Northwest News

Tacoma dragon boat club hosts annual paddle-battle on the Thea Foss Waterway

The air horn blows, drums begin a beat, oars cut the rippling surface of the Thea Foss Waterway, and the race is on.

The dragon boat race.

Twenty-four teams of dragon boat paddlers met Saturday morning at the annual Rainier Dragon Boat Festival regatta.

Competitors came from Tacoma, Gig Harbor, Kent and elsewhere, from as far flung as Portland.

“It’s a canoe that looks like it’s on steroids,” said official race starter Mike Gehrke, he of the air horn.

The paddlers sit two abreast in these narrow canoes, 10 to the port side and 10 again to starboard. At the bow sits a drummer, the “caller” who determines the beat, while another team member, the tiller, steers at the stern.

Early heats had the racers traveling either 250 yards or 500 yards on a course placed roughly from the Foss Waterway Seaport dock to the head of the Thea Foss.

The event sponsor, the Tacoma Dragon Boat Association, was formed, Gehrke said, after a 1999 conversation aimed at bringing some non-motorized pizzazz to Maritime Fest.

As the heats were complete Saturday, teams ascended a gangplank from the waterside pier while other teams descended, paddles in hand, ready to race.

At a staging area within Thea’s Park, coaches gathered with their teams.

“It is the ultimate team sport,” said Jeremy Shattuck, coach of the Bridge City Paddling Club of Portland.

Bridge City fielded five teams for the weekend event.

“When you work together, you go really fast,” Shattuck said.

He said the experience resembles something akin to a state of zen.

“It becomes almost effortless,” he said.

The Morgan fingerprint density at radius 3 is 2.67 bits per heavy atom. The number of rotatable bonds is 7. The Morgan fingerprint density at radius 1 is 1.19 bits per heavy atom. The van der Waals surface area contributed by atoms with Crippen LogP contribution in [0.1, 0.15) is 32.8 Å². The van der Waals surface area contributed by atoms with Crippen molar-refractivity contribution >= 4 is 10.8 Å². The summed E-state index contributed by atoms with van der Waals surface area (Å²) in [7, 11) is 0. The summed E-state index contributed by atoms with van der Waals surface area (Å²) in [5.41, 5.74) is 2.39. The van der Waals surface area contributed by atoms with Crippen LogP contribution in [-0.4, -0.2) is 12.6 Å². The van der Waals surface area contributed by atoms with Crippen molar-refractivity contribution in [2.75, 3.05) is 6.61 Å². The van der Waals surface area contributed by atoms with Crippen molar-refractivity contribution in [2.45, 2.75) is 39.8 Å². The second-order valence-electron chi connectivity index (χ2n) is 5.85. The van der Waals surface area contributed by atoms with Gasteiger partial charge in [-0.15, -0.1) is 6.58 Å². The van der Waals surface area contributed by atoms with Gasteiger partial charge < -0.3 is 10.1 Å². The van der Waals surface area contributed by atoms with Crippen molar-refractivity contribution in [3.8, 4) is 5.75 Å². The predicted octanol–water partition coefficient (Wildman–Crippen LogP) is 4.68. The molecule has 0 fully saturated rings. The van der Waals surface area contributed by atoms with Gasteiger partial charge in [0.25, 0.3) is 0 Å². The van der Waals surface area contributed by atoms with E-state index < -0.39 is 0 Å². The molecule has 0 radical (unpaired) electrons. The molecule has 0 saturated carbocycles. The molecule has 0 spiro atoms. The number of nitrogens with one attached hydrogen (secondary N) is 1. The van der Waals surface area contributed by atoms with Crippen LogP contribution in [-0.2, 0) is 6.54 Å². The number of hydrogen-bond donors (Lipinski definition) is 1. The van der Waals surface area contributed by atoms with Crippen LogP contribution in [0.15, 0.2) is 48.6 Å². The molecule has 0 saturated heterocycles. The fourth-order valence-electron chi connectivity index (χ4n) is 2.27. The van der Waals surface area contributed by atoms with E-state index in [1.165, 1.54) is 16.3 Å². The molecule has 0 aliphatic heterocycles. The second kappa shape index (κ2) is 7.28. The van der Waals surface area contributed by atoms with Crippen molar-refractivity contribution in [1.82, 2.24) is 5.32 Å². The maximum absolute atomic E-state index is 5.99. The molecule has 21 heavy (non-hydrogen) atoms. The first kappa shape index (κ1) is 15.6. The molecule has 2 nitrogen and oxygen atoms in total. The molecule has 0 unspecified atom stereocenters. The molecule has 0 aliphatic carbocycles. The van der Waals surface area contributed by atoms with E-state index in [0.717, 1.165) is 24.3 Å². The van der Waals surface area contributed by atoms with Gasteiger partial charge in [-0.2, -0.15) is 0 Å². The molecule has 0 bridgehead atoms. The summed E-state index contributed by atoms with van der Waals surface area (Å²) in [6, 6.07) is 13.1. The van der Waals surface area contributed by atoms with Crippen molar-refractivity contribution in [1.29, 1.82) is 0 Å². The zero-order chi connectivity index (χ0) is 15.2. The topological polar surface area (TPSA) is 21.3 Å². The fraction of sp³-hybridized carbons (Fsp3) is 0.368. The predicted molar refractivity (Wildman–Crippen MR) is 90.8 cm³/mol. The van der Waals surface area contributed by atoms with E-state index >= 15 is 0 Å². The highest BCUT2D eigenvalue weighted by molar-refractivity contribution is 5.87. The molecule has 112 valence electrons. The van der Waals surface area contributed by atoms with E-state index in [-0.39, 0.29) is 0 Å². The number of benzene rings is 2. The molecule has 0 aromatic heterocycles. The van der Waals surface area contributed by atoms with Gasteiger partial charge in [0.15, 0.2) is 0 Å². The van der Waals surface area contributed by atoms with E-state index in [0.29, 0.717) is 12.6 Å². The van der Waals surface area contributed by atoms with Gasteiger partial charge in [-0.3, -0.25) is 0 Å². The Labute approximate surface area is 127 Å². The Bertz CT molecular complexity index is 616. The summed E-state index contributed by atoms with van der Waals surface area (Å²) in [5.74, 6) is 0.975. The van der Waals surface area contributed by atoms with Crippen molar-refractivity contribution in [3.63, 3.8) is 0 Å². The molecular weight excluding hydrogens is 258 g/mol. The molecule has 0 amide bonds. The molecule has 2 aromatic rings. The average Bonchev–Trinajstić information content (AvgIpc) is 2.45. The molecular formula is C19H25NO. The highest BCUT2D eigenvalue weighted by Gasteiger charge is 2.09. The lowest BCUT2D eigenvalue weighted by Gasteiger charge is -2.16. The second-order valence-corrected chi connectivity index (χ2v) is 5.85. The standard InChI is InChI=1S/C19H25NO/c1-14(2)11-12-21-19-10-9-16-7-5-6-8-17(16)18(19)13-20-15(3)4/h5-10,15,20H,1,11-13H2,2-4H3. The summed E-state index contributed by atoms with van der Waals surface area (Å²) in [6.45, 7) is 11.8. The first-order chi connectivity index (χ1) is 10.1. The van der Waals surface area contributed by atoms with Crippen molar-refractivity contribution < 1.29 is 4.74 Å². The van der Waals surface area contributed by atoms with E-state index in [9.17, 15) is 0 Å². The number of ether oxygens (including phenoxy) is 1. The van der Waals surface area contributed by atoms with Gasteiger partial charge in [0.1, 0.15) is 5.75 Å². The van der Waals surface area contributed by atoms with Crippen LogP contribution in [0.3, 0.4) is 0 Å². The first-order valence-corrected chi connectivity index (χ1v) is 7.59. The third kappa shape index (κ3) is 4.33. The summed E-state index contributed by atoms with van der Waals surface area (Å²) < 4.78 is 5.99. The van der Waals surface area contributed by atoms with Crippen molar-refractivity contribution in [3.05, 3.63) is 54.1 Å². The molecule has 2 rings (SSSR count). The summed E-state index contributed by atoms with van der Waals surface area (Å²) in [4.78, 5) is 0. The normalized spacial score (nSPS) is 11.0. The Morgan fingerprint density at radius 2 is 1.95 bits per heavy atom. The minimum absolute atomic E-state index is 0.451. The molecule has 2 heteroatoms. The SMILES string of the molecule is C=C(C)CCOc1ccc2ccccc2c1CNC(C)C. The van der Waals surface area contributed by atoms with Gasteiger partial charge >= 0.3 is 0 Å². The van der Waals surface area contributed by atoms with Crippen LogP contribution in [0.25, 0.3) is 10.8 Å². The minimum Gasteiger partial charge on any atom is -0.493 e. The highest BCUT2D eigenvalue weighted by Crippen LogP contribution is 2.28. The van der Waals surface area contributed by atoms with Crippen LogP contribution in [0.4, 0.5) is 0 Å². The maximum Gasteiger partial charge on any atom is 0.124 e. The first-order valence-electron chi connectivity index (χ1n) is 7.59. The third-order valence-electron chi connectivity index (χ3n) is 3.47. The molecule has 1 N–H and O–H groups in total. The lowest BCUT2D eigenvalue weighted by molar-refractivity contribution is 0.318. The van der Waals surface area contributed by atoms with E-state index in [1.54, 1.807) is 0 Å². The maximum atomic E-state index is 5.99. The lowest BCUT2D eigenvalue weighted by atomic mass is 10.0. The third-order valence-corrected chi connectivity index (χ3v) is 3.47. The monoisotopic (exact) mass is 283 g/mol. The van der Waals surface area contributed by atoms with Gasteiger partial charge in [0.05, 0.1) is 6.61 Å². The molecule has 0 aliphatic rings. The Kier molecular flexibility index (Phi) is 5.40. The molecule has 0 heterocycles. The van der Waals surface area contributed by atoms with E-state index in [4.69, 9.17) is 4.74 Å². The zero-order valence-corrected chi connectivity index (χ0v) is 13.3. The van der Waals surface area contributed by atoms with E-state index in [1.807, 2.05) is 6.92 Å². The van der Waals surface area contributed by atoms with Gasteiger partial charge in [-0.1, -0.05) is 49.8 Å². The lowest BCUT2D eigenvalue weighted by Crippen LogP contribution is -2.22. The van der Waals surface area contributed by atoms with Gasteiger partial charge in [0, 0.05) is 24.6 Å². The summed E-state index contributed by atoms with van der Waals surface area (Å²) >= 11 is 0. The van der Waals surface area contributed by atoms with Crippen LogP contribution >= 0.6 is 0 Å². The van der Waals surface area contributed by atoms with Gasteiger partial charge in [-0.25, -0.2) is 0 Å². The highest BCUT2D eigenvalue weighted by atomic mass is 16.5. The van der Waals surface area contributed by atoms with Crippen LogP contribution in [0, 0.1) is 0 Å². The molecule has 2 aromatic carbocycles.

These dragon-boaters seek the all-for-one zen of synchronicity, of simultaneous effort.

“The sport lends itself to community,” Shattuck said.

And where his team practices six times weekly and has done so for years, other teams are only now being formed.

“We’re just starting,” said Jill Guernsey, who otherwise seeks the zen of public service as mayor of Gig Harbor.

“We don’t even really have a team yet,” she said. “We’ve practiced, then we had so much fun we decided to see about having a team, and here we are.”

“Gig Harbor is into water activities, especially non-motorized activities,” she said.

Think kayaks, canoes and stand-up paddleboards.

“And now we’re bringing this to Gig Harbor as well,” Guernsey said. “It was tough gathering 20 people together, but we did.”

And if the dragon boat team does as well as the Gig Harbor Canoe & Kayak team, then it can look forward to a run of national championships.

“We don‘t have a club, but we have a lot of spirit,” Guernsey said. “This can bring positive, healthy things to the harbor.”

Meanwhile, the races continued.

Coaches gathered their teams. Winners smiled, losers not.

“I see disappointed faces,” said Shattuck, the Portland coach, addressing his paddlers.

“Good,” he said.

If they know what it is to lose, victory will likely be all the more sweet.

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